The story of “Ochi” Day. A national day of pride (Video)
“No” (Ochi) day commemorates the events of October 28,1940, when Emanele Grazzi, the Italian ambassador, delivered an ultimatum to Greek Dictator Ioannis Metaxas at 3 a.m. in the morning. The message from Benito Mussolini demanded that Metaxas allow the Italian army free passage to enter and occupy strategic sites in Greece. Faced wih this demand, Metaxas responded in French, the diplomatic language of the day. He said, “Alors, c’est la guerre. (Then it is War).” This was transmuted by the Greek press at the time as a laconic “Ochi!” (No!”
The Italian ultimatum expired at 5.30 a.m. and the Italian army poured over the Greek-Albanian border into the mountainous Pindos region of Greece. There was unexpectedly fierce resistance. Metaxas died in six months and his successor, Alexandros Koryzis, committed suicide, nonetheless Mussolini was humiliated.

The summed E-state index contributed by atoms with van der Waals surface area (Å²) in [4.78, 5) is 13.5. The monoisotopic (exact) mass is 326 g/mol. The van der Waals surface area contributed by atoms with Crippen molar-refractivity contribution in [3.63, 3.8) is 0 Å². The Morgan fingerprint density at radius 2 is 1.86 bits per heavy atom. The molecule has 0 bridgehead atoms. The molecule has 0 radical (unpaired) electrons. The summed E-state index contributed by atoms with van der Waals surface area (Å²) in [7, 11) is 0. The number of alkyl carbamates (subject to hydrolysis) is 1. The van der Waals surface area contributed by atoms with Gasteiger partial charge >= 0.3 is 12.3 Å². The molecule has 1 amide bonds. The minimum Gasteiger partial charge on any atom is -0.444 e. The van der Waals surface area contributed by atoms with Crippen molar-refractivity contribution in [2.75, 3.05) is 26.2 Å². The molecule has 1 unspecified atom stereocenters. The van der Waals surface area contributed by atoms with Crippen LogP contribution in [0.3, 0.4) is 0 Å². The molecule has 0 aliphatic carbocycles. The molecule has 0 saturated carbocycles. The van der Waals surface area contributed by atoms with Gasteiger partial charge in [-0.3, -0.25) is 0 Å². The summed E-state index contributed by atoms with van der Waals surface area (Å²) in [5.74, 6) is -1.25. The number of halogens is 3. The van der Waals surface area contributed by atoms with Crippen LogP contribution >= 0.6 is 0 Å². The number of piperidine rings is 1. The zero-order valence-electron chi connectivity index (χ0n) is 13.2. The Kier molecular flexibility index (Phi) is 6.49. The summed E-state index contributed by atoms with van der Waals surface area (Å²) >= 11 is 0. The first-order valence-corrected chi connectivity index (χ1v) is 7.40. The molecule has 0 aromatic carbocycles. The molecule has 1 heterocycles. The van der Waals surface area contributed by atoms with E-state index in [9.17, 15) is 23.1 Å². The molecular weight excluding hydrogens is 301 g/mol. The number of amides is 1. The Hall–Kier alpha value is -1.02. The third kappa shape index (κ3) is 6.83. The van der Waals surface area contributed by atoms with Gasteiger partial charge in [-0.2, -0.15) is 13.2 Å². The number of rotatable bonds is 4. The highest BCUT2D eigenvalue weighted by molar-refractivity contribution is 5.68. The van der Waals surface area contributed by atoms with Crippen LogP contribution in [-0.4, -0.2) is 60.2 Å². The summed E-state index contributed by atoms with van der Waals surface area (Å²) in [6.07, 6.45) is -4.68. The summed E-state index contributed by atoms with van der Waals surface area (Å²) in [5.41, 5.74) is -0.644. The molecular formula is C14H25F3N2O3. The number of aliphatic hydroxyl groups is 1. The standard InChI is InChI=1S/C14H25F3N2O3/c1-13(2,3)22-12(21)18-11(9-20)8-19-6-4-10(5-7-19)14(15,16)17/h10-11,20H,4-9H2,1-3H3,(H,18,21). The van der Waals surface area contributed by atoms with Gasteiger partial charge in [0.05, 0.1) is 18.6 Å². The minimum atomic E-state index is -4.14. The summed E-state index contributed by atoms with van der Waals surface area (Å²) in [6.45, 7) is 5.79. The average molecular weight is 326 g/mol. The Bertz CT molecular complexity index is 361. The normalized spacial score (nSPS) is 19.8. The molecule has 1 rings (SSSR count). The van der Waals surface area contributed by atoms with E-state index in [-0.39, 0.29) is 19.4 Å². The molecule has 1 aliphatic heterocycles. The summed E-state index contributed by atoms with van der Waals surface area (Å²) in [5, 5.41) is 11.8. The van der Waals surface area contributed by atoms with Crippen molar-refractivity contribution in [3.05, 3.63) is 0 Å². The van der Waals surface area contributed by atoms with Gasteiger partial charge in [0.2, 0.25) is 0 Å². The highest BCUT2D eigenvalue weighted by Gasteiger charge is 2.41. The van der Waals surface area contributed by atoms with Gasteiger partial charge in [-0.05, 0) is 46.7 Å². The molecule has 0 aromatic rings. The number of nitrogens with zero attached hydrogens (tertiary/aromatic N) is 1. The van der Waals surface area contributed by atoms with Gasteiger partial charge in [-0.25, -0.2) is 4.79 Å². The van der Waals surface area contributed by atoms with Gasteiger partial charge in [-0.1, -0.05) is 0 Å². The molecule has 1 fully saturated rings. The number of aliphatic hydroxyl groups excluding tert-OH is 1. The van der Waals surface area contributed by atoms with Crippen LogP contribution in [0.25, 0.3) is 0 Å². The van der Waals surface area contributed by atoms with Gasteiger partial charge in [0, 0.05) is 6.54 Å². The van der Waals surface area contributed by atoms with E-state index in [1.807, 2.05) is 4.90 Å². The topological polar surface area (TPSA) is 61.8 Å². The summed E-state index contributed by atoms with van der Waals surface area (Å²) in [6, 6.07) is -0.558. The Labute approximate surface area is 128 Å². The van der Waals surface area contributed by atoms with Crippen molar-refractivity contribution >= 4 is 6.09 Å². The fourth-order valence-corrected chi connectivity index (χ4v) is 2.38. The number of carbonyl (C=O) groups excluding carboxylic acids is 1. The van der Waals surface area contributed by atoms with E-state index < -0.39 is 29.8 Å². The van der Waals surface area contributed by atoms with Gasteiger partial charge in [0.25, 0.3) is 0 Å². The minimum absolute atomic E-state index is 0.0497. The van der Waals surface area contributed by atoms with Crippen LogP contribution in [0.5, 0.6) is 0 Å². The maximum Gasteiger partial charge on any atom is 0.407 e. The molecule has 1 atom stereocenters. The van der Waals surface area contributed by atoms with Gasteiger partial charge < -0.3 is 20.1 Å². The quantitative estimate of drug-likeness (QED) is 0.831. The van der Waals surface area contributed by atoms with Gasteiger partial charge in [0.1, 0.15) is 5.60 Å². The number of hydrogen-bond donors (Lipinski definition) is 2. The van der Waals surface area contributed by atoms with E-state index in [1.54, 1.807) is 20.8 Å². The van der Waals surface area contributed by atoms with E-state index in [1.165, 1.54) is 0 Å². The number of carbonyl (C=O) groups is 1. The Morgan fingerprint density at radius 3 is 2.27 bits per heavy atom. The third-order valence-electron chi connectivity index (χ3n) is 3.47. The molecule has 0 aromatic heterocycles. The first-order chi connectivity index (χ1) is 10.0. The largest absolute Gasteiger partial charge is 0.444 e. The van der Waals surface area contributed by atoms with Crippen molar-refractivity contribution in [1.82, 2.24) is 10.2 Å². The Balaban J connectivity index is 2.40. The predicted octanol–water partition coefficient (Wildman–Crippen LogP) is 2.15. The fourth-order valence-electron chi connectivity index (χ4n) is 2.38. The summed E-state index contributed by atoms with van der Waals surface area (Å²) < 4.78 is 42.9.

Despite Greece’s ultimate fall to the Nazis, Metaxas’ response was a fatal diversion and delay for the Axis powers as the German army were forced to intervene where the Italians failed. The Battle of Greece was considered as decisive in determining the future course of the Second World War.
“We will not say that Greeks fight like heroes, but we will say that heroes fight like Greeks,” said Winston Churchill.
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